Note: That this may mean that people who are submitting a form in the time between the key change will have an invalid request as the CSRF token will have changed.

Safer Database Actions

One of the scariest things you can say to a co-worker is "I dropped the production database". While it doesn't happen often, it's a serious enough case to warrant an extra layer of protection. In Rails 5, the database is now aware of the environment that it is run in and by default destructive actions will be prevented on production database. This means if you are connected to your "production" database and try to run

$ rake db:drop

Or other destructive actions that might delete data from your database you'll get an error.

You are attempting to run a destructive action against your 'production' database
if you are sure you want to continue, run the same command with the environment variable

While not required to run on Heroku, it's new in Rails 5, and might save you from a minor catastrophe one day. If you're running on a high enough Postgres plan tier, you'll also have the ability to rollback a database to a specific point in time if anything goes wrong. This is currently available for different durations for all plans Standard and above.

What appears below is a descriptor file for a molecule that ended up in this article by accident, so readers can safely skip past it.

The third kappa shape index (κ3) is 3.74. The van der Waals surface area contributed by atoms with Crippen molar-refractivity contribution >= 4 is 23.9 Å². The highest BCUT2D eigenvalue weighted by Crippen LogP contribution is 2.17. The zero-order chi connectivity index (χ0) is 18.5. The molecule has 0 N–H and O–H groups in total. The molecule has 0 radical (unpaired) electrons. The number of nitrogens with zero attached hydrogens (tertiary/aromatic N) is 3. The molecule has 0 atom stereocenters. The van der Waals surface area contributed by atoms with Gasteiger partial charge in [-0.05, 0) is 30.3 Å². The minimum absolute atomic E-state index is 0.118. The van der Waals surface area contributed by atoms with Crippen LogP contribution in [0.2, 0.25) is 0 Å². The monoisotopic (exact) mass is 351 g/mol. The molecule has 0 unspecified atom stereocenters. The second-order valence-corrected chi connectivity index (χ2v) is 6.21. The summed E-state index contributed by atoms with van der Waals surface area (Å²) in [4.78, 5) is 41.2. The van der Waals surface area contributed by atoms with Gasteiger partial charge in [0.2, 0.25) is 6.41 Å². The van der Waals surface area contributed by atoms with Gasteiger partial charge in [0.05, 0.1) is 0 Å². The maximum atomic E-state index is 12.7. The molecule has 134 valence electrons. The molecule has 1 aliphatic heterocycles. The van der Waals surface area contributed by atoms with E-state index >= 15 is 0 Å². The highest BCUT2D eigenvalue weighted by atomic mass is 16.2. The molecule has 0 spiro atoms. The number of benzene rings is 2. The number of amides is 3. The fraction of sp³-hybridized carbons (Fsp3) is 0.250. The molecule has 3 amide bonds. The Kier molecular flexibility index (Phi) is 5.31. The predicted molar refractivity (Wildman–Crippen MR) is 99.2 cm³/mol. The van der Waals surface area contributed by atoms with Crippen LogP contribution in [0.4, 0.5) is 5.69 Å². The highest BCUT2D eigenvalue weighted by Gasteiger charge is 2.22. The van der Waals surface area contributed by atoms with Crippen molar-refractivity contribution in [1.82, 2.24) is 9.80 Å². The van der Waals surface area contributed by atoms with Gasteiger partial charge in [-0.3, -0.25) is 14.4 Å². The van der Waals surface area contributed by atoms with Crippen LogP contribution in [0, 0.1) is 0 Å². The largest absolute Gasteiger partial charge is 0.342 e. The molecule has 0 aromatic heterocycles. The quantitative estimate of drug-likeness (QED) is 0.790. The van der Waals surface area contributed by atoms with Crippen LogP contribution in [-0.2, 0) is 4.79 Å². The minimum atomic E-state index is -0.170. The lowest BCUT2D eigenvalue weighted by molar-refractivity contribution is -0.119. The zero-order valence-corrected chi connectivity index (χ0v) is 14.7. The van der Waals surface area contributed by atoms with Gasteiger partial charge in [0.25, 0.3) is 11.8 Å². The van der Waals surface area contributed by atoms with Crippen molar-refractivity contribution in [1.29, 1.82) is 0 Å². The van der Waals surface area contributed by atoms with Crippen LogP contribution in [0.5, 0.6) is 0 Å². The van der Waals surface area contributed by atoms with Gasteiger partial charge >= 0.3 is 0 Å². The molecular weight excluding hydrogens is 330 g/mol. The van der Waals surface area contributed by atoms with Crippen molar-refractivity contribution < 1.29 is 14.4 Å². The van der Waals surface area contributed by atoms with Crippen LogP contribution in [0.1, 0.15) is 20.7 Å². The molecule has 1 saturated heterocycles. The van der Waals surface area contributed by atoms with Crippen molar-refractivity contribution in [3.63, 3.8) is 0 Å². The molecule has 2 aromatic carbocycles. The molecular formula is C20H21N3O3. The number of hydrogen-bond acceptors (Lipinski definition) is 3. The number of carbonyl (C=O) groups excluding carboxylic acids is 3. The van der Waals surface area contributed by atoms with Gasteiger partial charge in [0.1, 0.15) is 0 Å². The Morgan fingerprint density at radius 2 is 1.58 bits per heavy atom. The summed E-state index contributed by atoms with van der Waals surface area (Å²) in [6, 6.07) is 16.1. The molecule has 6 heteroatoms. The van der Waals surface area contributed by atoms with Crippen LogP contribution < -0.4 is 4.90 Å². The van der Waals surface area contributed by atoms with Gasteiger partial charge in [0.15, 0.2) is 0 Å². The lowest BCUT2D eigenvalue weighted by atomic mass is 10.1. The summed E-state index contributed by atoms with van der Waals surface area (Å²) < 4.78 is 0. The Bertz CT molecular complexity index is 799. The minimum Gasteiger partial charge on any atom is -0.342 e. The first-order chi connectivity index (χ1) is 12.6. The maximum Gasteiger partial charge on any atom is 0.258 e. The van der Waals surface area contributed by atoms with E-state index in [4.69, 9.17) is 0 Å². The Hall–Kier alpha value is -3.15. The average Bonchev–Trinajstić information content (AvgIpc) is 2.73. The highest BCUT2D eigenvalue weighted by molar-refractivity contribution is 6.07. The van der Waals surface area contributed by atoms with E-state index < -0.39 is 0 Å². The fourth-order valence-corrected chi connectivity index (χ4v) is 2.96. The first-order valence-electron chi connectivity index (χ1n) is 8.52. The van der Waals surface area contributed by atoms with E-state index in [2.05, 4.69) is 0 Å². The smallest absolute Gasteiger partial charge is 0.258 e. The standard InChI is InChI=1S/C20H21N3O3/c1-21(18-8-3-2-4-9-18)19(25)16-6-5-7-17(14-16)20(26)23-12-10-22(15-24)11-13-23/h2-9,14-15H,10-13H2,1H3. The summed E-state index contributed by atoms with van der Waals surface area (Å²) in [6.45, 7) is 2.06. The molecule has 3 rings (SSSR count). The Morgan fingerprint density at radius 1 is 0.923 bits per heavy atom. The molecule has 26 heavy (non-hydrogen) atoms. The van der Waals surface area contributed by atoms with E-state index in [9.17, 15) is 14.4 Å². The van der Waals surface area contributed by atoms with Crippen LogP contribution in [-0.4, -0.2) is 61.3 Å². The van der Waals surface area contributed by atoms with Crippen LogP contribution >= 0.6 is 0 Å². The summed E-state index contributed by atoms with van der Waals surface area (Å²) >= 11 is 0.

Request IDs

Running a Rails app with high traffic can be demanding, especially when you can't even tell which of your log lines go together with a single Request. For example three requests could look something like this in your logs:

Started GET "/" for at 2016-01-06 20:30:21 +0000
  Rendered welcome/index.html.erb within layouts/application (0.1ms)
Started GET "/" for at 2016-01-06 20:30:22 +0000
Started GET "/" for at 2016-01-06 20:30:23 +0000
  Rendered welcome/index.html.erb within layouts/application (0.1ms)
Processing by WelcomeController#index as HTML
Completed 200 OK in 5ms (Views: 3.8ms | ActiveRecord: 0.0ms)
Processing by WelcomeController#index as HTML
  Rendered welcome/index.html.erb within layouts/application (0.1ms)